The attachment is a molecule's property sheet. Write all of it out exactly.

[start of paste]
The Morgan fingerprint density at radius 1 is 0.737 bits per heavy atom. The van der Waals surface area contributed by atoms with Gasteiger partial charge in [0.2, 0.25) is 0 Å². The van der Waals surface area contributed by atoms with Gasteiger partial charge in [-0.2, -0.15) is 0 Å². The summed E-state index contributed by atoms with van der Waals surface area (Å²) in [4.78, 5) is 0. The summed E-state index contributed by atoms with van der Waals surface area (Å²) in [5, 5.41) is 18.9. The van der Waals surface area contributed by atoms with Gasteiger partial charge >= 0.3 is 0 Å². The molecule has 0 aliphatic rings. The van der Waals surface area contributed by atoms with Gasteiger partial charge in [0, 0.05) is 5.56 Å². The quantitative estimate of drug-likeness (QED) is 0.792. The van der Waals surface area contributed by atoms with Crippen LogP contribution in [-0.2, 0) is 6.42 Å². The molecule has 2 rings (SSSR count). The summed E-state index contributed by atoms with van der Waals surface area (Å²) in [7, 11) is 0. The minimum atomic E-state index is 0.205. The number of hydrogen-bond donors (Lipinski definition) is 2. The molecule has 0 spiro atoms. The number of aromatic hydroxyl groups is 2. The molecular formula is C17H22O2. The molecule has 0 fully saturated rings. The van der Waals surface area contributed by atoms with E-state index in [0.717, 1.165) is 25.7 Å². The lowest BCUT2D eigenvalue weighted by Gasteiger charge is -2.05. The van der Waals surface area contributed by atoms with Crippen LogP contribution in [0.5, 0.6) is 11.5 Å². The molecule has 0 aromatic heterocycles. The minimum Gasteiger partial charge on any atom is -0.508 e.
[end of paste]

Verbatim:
The Morgan fingerprint density at radius 1 is 0.737 bits per heavy atom. The van der Waals surface area contributed by atoms with Gasteiger partial charge in [0.2, 0.25) is 0 Å². The van der Waals surface area contributed by atoms with Gasteiger partial charge in [-0.2, -0.15) is 0 Å². The summed E-state index contributed by atoms with van der Waals surface area (Å²) in [4.78, 5) is 0. The summed E-state index contributed by atoms with van der Waals surface area (Å²) in [5, 5.41) is 18.9. The van der Waals surface area contributed by atoms with Gasteiger partial charge >= 0.3 is 0 Å². The molecule has 0 aliphatic rings. The van der Waals surface area contributed by atoms with Gasteiger partial charge in [0, 0.05) is 5.56 Å². The quantitative estimate of drug-likeness (QED) is 0.792. The van der Waals surface area contributed by atoms with Crippen LogP contribution in [-0.2, 0) is 6.42 Å². The molecule has 2 rings (SSSR count). The summed E-state index contributed by atoms with van der Waals surface area (Å²) in [7, 11) is 0. The minimum atomic E-state index is 0.205. The number of hydrogen-bond donors (Lipinski definition) is 2. The molecule has 0 spiro atoms. The number of aromatic hydroxyl groups is 2. The molecular formula is C17H22O2. The molecule has 0 fully saturated rings. The van der Waals surface area contributed by atoms with E-state index in [0.717, 1.165) is 25.7 Å². The lowest BCUT2D eigenvalue weighted by Gasteiger charge is -2.05. The van der Waals surface area contributed by atoms with Crippen LogP contribution in [0.5, 0.6) is 11.5 Å². The molecule has 0 aromatic heterocycles. The minimum Gasteiger partial charge on any atom is -0.508 e.